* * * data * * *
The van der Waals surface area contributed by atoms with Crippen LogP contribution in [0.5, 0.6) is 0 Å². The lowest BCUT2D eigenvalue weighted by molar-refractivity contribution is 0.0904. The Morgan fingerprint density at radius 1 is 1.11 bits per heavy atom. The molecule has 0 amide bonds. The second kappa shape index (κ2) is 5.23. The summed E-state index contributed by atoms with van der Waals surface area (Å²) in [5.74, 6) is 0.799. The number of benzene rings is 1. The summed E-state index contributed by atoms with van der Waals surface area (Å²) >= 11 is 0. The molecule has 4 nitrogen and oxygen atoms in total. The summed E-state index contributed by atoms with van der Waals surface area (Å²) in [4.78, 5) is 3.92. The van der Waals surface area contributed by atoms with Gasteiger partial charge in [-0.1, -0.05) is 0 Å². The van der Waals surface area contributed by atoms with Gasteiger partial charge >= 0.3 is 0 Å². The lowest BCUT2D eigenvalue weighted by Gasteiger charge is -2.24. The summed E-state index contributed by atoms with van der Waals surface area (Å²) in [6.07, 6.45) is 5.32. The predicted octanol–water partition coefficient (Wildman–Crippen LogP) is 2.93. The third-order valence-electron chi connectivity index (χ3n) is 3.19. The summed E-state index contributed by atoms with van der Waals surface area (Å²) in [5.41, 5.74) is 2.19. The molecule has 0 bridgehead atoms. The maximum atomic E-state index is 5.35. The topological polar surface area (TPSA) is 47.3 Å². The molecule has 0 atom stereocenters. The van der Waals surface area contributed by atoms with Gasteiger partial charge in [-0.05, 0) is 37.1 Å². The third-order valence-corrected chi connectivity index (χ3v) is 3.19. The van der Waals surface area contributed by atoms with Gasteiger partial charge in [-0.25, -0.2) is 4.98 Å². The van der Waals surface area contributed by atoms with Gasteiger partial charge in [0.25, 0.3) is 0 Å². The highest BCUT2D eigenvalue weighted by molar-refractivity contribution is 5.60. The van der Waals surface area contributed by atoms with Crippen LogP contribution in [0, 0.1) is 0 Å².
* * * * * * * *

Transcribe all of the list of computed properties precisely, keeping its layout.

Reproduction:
The van der Waals surface area contributed by atoms with Crippen LogP contribution in [0.5, 0.6) is 0 Å². The lowest BCUT2D eigenvalue weighted by molar-refractivity contribution is 0.0904. The Morgan fingerprint density at radius 1 is 1.11 bits per heavy atom. The molecule has 0 amide bonds. The second kappa shape index (κ2) is 5.23. The summed E-state index contributed by atoms with van der Waals surface area (Å²) in [5.74, 6) is 0.799. The number of benzene rings is 1. The summed E-state index contributed by atoms with van der Waals surface area (Å²) >= 11 is 0. The molecule has 4 nitrogen and oxygen atoms in total. The summed E-state index contributed by atoms with van der Waals surface area (Å²) in [4.78, 5) is 3.92. The van der Waals surface area contributed by atoms with Gasteiger partial charge in [-0.1, -0.05) is 0 Å². The van der Waals surface area contributed by atoms with Gasteiger partial charge >= 0.3 is 0 Å². The lowest BCUT2D eigenvalue weighted by Gasteiger charge is -2.24. The summed E-state index contributed by atoms with van der Waals surface area (Å²) in [6.07, 6.45) is 5.32. The predicted octanol–water partition coefficient (Wildman–Crippen LogP) is 2.93. The third-order valence-electron chi connectivity index (χ3n) is 3.19. The summed E-state index contributed by atoms with van der Waals surface area (Å²) in [5.41, 5.74) is 2.19. The molecule has 0 bridgehead atoms. The maximum atomic E-state index is 5.35. The topological polar surface area (TPSA) is 47.3 Å². The molecule has 0 atom stereocenters. The van der Waals surface area contributed by atoms with Gasteiger partial charge in [-0.05, 0) is 37.1 Å². The third-order valence-corrected chi connectivity index (χ3v) is 3.19. The van der Waals surface area contributed by atoms with Gasteiger partial charge in [-0.25, -0.2) is 4.98 Å². The van der Waals surface area contributed by atoms with Gasteiger partial charge in [0.25, 0.3) is 0 Å². The highest BCUT2D eigenvalue weighted by molar-refractivity contribution is 5.60. The van der Waals surface area contributed by atoms with Crippen LogP contribution in [0, 0.1) is 0 Å².